Mike Mayock doesn’t hide his contempt for draft’s circus atmosphere


There was a time when it went without saying that the NFL draft was only for the hardest of hard-core football fans: Who on earth would spend a spring day watching football players’ names being called except people who live and breathe football?

But that time has passed, and not everyone who lives and breathes football is happy about it.

Now the NFL has turned the draft into a massive event, one that draws tens of thousands of fans in person and several million viewers on television. Just as the Super Bowl now includes musical acts that hard-core football fans don’t care about, the NFL draft now includes picks being announced from locales around the world and even in outer space, all in an effort to make the draft a bigger event that appeals to more than just the hard-core fans who have always watched.

NFL Network analyst Mike Mayock, about as hard-core a football fan as there is, got fed up with it today. As the Colts’ picks were announced with help from an orangutan at the Indianapolis Zoo, Mayock ripped his employer’s attempt to inject some levity into the proceedings.

“If we’re going back to the zoo, I’m walking off the desk,” Mayock said. “I’ve about had the zoo, OK? Enough. Enough. I mean, is this good TV?”

NFL Network’s Rich Eisen introduced the zoo segment with some sarcasm, saying, “If we don’t go to the zoo, the world will stop spinning.”

When the orangutan revealed the Colts’ selection of defensive tackle Grover Stewart, Mayock indicated he thought it was unfair to Stewart to turn one of the most significant moments of his life into a circus.

“I think we’ve got to be a little respectful,” Mayock said. “It’s a big day for Grover Stewart, and rather than talking about that chimp, let’s get back to some football here. It’s a big day for him.”

As NFL Network went to a commercial after that, Mayock could be heard saying, “At some point we’ve got to be able to talk about this.” It wasn’t clear if he was saying that to the audience or if he thought the commercial break had already begun and was saying it to his colleagues. Either way, he raises an important point: The NFL wants to grow the draft, but as it does so, it risks leaving its most passionate fans disillusioned.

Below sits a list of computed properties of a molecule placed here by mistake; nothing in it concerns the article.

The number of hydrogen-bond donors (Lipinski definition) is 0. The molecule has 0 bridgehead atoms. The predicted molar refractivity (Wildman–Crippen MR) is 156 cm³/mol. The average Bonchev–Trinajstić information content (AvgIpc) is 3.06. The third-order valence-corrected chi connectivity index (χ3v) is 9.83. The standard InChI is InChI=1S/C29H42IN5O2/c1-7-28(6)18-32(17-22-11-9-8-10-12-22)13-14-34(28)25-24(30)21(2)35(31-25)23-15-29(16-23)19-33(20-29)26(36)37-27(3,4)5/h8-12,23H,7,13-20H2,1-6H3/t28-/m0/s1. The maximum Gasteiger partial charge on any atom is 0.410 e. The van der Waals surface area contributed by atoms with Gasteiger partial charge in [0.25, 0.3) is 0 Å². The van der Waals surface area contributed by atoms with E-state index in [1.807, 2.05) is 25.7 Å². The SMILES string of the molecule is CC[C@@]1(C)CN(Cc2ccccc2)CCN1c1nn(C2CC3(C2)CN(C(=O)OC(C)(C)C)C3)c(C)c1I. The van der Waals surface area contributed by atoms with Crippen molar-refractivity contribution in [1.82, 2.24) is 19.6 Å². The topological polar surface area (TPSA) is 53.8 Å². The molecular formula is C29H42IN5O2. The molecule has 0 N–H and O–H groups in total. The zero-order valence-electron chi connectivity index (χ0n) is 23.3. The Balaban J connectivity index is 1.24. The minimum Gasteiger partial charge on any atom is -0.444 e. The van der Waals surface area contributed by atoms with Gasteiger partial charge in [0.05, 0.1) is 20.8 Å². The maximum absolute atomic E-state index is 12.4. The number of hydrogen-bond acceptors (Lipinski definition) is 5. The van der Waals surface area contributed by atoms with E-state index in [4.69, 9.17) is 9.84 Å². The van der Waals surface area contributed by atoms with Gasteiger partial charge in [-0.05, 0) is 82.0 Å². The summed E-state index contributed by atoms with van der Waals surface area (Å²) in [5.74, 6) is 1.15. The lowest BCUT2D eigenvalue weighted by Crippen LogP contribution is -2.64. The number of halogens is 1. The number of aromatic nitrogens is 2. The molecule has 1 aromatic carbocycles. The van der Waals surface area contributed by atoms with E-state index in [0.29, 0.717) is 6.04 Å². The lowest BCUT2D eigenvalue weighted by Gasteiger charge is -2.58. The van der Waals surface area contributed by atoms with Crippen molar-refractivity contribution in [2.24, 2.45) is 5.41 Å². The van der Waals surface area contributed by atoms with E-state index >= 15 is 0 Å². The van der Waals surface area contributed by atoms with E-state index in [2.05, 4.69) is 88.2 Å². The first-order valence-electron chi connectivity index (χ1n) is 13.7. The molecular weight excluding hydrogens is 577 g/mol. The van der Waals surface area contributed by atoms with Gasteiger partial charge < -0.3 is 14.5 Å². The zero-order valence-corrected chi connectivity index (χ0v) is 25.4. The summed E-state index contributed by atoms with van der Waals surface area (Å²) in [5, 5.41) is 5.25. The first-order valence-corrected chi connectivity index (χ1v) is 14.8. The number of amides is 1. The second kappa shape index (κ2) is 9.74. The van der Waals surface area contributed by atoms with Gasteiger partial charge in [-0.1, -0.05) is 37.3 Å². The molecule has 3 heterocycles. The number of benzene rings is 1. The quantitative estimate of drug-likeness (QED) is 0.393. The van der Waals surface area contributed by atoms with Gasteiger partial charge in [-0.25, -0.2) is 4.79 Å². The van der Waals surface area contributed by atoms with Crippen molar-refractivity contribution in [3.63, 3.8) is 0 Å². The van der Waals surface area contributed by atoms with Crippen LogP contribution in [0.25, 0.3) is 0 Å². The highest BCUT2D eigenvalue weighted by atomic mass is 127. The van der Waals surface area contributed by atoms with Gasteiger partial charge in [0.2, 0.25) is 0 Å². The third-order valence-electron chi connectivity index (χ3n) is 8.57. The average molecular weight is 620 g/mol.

Gareon Conley calls allegations “untrue, wrongful, and malicious”

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Former Ohio State cornerback Gareon Conley, who faces a rape accusation only one day before the draft, has responded with a strongly-worded statement reiterating the denial previously articulated by his lawyer.

The six-paragraph statement comes under the headline “Statement of Gareon Conley Regarding Untrue, wrongful, and Malicious Allegations.” It reads as follows, in full:

“The allegations against me concerning the night of April 8/9 that have recently been reported in multiple media outlets are completely false. I did not commit a crime and have not been charged with a crime.

“I pride myself on doing things the right way on and off the field. The things being said about me and what happened that night are not true and don’t fit my character at all. I realize that I put himself in the situation and I could have used better judgment. However, I have worked tirelessly to put myself in position to have the honor of being an NFL draft pick and these untrue allegations are putting a huge cloud over my name and the NFL Draft.

“These allegations appear to be an attempt to ruin this once-in-a-lifetime experience for me and my family. There were several witnesses including another female, who were present the entire time and have given statements that give an accurate account of what took place. I am upset but realize that I am powerless when false accusations are made and people try to convict you in the court of public opinion. It’s sad that your neighbor can get dragged through the mud based upon untrue and malicious allegations alone.

“I am completely confident that as the facts actually come out my name will be cleared.

“I was excited about participating in Thursday’s draft but I have decided it would be selfish of me to stay and be a distraction to the NFL, the other players, and their families who have worked just as hard as me to enjoy the experience so I will not be in attendance.

“I hope and look forward to the honor of being an NFL player and working to be the best representative, player, person, and teammate I can be for the team and the community I will be in.